Scientists back UN climate panel

PARIS - Leading scientists from the besieged UN climate panel are defending its integrity, even as they called for changes in the way data is collected and handled.

By (AFP)

Published: Tue 26 Jan 2010, 3:44 PM

Last updated: Mon 6 Apr 2015, 3:40 AM

The Intergovernmental Panel on Climate Change (IPCC) has come under intense fire in recent weeks over errors uncovered in its 2007 report, the scientific touchstone for faltering global climate talks.

A prediction that global warming would melt away the Himalayan glaciers that provide water to a billion people in Asia by 2035 has been dismissed by glaciologists as preposterous, and will be withdrawn.

This weekend, the Sunday Times of London reported that a passage suggesting that natural disasters including hurricanes and floods had increased in number and intensity has also been challenged. The newspaper quoted an IPCC official saying the claim is under review.

Both assertions, which would appear to exaggerate the impacts of climate change, are especially damaging because they are based on sources that do not meet the IPCC’s own standards of reliability.

“The review process must be made stricter,” Herve Le Treut, a top climate modeler and director of France’s Pierre-Simon Laplace Institute, said Monday.

“The IPCC is responsible for the quality of the content. It has to exercise that responsibility to be sure that every part of the document has undergone careful scrutiny,” he told AFP.

Le Treut nonetheless defended the core methods and findings of the three-volume, 2,600-page report, saying that minor errors were inevitable and had been taken out of context, sometimes by people bent on discrediting the panel.

“They look at one sentence in one chapter in a huge book, and don’t even try to put it into perspective,” he said.

Embattled IPCC chairman Rajendra Pachauri also insisted there is “nothing wrong with procedure as such”, blaming the errors uncovered on “poor communication” among the reports’ hundreds of authors, and a failure to respect the rules.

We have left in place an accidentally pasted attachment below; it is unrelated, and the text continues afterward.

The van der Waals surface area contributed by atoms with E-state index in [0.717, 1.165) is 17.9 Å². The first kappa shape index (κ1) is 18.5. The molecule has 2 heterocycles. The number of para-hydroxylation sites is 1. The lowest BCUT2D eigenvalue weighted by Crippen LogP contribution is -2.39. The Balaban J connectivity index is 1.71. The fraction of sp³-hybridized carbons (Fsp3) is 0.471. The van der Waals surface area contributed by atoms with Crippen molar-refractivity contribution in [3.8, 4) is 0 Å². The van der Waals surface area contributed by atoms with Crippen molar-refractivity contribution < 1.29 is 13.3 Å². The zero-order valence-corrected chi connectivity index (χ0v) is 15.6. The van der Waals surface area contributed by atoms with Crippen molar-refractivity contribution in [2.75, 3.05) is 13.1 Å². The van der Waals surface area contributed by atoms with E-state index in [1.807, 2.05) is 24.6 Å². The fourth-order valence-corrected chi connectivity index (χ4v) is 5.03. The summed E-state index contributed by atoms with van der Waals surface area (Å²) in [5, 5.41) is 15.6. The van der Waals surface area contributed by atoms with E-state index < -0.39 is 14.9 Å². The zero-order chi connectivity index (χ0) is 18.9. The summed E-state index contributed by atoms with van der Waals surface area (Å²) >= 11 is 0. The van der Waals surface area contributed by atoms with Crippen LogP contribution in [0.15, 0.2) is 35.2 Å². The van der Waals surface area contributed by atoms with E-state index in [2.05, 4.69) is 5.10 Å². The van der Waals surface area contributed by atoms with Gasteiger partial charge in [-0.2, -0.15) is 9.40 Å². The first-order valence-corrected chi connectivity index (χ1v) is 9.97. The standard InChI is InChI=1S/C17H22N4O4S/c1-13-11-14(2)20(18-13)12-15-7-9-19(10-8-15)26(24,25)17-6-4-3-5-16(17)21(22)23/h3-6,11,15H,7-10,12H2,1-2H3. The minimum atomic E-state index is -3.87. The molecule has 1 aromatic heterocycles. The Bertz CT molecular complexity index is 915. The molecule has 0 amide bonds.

At the same time, he seemed to acknowledge that the controversy had damaged the climate panel’s credibility, and undermined troubled UN climate talks derailed by the near collapse of the Copenhagen climate summit.

“All of this is very bad timing, it is very unfortunate,” he told AFP Saturday, even before the controversy over natural disasters had surfaced.

Climate skeptics have seized upon the errors as evidence that the IPCC is biased or unreliable. In the United States, the revelations have made an already uphill battle to pass climate and energy legislation all the more difficult.

“At this point in time, things don’t look very good at all. They look very bleak — I’m being very completely candid,” Pachauri said about the status of climate talks.

Several scientists complained of poor cooperation between physical scientists responsible for volume one and social scientists who worked on volume two, where all the errors have been found.

“I was a coordinating editor in Working Group 1, and I never had any interaction with Group 2 reports — this was detrimental,” said Le Treut.

Georg Kaser, a glaciologist at the University of Innsbruck in Austria, said none of the glacier experts who contributed to the report had bothered to review what had been said on the subject in the second volume.

“I blame my colleagues very much for this,” he said by phone.

Pachauri agreed that the three working groups — totalling some 2,000 scientists — had “become a bit compartmentalised”, but said that the problem would be rectified in the next IPCC report, due in 2013.

“There will be more communication” across disciplines in future, agreed Eric Rignot, a research scientist at NASA’s Jet Propulsion Laboratory in Pasadena, California and an expert on glaciers and a lead author of the IPCC report.

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